“[Making government agencies turn over businesses’ records] would make it necessary for many private companies that contract with governmental entities to hire legal counsel and additional staff to handle these incoming PIA request and deadlines, as well as confidential government information,” Schieffer said.
After the hearing, Capriglione said it’s “common sense” that companies doing business with the government should make their records public.
“Once you want to go and work with the government and receive payments from the government, it’s assumed that information about that deal is going to be made public,” Capriglione said. “If you don’t want to have to disclose the terms of a deal, don’t go into business with government.”
The Senate Business and Commerce Committee will hear public testimony on Watson’s version of the Boeing bill this week.
A different committee, more “open-mindedness”
Watson and Capriglione each filed similar bills last session.
Capriglione’s bills never made it out of a House committee. The Senate approved both of Watson’s bills, but Gary Elkins, who then chaired that House Government Transparency and Operation Committee, never gave it a hearing. But Elkins lost his bid for re-election in 2018, and the bills have been assigned to different committees.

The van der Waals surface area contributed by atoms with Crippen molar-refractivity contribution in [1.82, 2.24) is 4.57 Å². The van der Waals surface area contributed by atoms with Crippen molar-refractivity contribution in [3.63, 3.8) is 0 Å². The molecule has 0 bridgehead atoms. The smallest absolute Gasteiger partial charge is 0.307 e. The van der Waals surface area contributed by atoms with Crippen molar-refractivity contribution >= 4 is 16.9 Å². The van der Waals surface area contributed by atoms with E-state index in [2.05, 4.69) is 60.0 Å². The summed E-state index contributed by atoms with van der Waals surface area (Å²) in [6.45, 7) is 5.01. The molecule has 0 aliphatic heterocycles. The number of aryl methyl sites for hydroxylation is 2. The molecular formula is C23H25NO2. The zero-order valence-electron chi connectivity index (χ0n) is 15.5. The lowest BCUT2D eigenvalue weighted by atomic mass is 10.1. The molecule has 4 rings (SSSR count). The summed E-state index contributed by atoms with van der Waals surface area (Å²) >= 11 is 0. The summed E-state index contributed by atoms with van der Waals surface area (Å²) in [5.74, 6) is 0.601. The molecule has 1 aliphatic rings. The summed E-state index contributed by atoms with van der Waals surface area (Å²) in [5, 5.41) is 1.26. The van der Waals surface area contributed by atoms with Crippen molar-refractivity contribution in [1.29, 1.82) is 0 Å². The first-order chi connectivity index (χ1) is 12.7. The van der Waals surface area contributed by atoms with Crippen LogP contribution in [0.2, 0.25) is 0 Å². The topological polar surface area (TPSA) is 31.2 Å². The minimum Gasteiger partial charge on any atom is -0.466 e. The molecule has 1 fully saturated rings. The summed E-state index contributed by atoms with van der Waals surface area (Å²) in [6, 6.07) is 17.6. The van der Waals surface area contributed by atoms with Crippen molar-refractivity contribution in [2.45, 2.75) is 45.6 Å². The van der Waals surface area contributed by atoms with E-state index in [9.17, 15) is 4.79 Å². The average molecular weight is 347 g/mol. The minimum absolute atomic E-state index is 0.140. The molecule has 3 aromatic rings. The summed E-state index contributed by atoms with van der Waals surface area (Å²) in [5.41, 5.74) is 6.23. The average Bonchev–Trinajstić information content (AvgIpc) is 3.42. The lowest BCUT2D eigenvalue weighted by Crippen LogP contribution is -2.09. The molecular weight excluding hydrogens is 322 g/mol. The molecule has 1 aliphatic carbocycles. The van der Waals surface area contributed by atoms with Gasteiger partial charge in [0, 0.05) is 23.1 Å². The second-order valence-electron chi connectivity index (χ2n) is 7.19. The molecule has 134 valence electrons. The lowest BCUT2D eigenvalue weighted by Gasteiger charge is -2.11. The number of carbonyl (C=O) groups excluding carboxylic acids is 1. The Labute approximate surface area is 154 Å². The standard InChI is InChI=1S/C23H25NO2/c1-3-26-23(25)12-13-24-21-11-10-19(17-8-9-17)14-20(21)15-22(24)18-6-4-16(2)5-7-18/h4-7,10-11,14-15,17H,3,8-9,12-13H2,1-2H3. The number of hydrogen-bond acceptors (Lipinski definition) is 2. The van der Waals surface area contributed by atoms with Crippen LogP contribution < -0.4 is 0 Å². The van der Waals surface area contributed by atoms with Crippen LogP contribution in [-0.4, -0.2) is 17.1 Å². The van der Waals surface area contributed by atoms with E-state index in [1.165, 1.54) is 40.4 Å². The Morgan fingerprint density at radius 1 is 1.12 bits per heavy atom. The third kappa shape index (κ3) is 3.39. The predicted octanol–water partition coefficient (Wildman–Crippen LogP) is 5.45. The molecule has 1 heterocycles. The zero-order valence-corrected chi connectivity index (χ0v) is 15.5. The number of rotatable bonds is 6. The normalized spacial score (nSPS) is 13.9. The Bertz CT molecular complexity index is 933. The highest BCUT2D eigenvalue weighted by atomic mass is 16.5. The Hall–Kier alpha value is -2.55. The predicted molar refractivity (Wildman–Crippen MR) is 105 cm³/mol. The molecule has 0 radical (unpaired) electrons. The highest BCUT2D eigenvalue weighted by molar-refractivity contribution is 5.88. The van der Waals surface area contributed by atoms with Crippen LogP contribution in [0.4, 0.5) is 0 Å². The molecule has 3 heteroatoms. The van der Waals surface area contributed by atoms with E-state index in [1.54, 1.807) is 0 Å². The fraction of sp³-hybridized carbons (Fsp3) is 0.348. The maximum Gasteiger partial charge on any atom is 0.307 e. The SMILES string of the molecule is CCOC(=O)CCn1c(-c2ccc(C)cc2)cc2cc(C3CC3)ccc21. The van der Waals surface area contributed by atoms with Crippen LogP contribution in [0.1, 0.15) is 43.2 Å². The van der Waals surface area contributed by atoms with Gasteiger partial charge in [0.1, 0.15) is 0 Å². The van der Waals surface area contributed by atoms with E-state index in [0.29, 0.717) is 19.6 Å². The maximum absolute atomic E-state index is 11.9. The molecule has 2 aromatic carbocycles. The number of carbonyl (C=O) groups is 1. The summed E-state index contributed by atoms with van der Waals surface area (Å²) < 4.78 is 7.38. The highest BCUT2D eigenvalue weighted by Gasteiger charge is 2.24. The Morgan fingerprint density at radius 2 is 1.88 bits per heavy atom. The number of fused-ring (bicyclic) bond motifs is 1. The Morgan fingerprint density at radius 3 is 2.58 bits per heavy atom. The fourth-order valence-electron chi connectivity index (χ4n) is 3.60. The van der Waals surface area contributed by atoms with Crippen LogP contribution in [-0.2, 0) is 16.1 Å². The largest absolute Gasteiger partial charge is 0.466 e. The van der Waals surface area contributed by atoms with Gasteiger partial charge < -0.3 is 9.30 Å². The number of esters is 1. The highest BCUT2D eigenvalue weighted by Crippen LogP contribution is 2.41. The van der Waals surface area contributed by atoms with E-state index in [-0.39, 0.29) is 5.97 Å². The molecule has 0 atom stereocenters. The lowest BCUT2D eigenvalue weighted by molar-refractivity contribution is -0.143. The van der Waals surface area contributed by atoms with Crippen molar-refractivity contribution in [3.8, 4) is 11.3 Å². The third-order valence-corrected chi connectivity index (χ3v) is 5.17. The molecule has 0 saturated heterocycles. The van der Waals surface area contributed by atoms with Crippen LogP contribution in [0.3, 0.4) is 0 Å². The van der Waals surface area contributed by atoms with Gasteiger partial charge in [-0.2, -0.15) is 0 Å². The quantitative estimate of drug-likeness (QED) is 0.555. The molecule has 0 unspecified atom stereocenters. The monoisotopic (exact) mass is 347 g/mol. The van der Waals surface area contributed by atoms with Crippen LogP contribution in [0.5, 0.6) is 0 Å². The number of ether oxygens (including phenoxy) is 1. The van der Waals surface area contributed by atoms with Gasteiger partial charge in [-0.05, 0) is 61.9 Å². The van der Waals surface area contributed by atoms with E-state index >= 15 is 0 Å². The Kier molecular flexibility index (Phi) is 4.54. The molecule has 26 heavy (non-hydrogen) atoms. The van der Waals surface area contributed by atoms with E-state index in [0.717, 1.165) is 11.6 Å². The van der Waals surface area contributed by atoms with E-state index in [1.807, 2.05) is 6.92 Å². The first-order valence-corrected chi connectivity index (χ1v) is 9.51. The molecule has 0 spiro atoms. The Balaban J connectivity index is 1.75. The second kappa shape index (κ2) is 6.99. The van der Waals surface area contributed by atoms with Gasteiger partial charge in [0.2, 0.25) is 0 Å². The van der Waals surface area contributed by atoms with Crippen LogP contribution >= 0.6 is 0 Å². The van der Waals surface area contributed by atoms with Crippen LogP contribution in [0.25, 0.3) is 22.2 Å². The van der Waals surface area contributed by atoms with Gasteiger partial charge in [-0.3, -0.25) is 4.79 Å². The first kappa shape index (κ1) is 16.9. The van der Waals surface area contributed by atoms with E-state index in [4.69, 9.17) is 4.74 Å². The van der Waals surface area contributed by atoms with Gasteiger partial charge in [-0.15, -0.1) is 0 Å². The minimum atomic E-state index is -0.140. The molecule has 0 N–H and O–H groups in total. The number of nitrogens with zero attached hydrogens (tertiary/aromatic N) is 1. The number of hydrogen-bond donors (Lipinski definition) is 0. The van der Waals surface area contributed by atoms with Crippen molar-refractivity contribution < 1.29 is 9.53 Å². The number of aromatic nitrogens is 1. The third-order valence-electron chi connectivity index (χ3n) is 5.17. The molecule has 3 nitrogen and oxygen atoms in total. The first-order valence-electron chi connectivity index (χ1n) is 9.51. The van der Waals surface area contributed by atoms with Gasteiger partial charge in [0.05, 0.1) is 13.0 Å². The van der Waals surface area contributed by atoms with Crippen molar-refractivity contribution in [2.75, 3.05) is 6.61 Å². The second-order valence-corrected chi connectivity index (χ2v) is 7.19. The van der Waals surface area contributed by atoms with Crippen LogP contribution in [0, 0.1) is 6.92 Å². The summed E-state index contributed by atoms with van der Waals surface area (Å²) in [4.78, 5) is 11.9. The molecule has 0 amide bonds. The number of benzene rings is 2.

This year, the lawmakers say they have a new strategy: close the Boeing and GHP loopholes in one piece of legislation, while compromising with the private contractors who were opposed to the bill last session.
“Last session, a bipartisan coalition came together to close loopholes that these two rulings
created, but we were stonewalled by a committee chairman who refused to give the bills a vote,” Watson said in a statement when the bills were filed. “This session we’re coming back with an even larger and more diverse coalition with a proposal that protects businesses’ proprietary information without sacrificing the public’s right to know how their tax dollars are spent.”
Advocates are hopeful that with this new strategy and different committee assignment, the bills will go further.
“Rep. Phelan is the chair, and he’s the one who filed that bill to data update the open meetings act, which is a real positive sign. It’s a different committee with a little bit more open-mindedness,” Shannon said.
Disclosure: The University of Houston and the Boeing Company have been financial supporters of The Texas Tribune, a nonprofit, nonpartisan news organization that is funded in part by donations from members, foundations and corporate sponsors. Financial supporters play no role in the Tribune’s journalism. Find a complete list of them here.